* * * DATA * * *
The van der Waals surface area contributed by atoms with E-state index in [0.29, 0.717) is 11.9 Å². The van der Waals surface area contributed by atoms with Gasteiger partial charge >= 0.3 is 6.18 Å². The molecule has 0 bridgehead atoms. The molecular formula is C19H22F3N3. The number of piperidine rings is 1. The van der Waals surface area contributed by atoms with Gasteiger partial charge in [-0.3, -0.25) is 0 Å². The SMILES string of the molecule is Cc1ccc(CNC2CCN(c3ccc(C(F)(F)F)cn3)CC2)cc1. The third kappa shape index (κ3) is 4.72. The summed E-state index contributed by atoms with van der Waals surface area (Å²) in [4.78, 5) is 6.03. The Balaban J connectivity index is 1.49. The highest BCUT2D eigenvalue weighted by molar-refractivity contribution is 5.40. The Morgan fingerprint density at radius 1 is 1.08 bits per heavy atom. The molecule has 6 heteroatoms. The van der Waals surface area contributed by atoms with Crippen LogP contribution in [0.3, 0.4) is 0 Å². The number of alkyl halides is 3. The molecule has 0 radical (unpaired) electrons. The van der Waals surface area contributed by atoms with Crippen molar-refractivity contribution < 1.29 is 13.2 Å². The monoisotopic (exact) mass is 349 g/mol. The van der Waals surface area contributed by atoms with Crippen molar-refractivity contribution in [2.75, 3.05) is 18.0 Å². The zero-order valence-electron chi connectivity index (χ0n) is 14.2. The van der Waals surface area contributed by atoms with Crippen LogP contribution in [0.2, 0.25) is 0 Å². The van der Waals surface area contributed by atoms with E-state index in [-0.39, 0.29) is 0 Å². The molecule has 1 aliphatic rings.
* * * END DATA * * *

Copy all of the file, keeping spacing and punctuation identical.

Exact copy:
The van der Waals surface area contributed by atoms with E-state index in [0.29, 0.717) is 11.9 Å². The van der Waals surface area contributed by atoms with Gasteiger partial charge >= 0.3 is 6.18 Å². The molecule has 0 bridgehead atoms. The molecular formula is C19H22F3N3. The number of piperidine rings is 1. The van der Waals surface area contributed by atoms with Gasteiger partial charge in [-0.3, -0.25) is 0 Å². The SMILES string of the molecule is Cc1ccc(CNC2CCN(c3ccc(C(F)(F)F)cn3)CC2)cc1. The third kappa shape index (κ3) is 4.72. The summed E-state index contributed by atoms with van der Waals surface area (Å²) in [4.78, 5) is 6.03. The Balaban J connectivity index is 1.49. The highest BCUT2D eigenvalue weighted by molar-refractivity contribution is 5.40. The Morgan fingerprint density at radius 1 is 1.08 bits per heavy atom. The molecule has 6 heteroatoms. The van der Waals surface area contributed by atoms with Crippen LogP contribution in [0.3, 0.4) is 0 Å². The number of alkyl halides is 3. The molecule has 0 radical (unpaired) electrons. The van der Waals surface area contributed by atoms with Crippen molar-refractivity contribution < 1.29 is 13.2 Å². The monoisotopic (exact) mass is 349 g/mol. The van der Waals surface area contributed by atoms with Crippen molar-refractivity contribution in [2.75, 3.05) is 18.0 Å². The zero-order valence-electron chi connectivity index (χ0n) is 14.2. The van der Waals surface area contributed by atoms with Crippen LogP contribution in [0.2, 0.25) is 0 Å². The van der Waals surface area contributed by atoms with E-state index in [-0.39, 0.29) is 0 Å². The molecule has 1 aliphatic rings.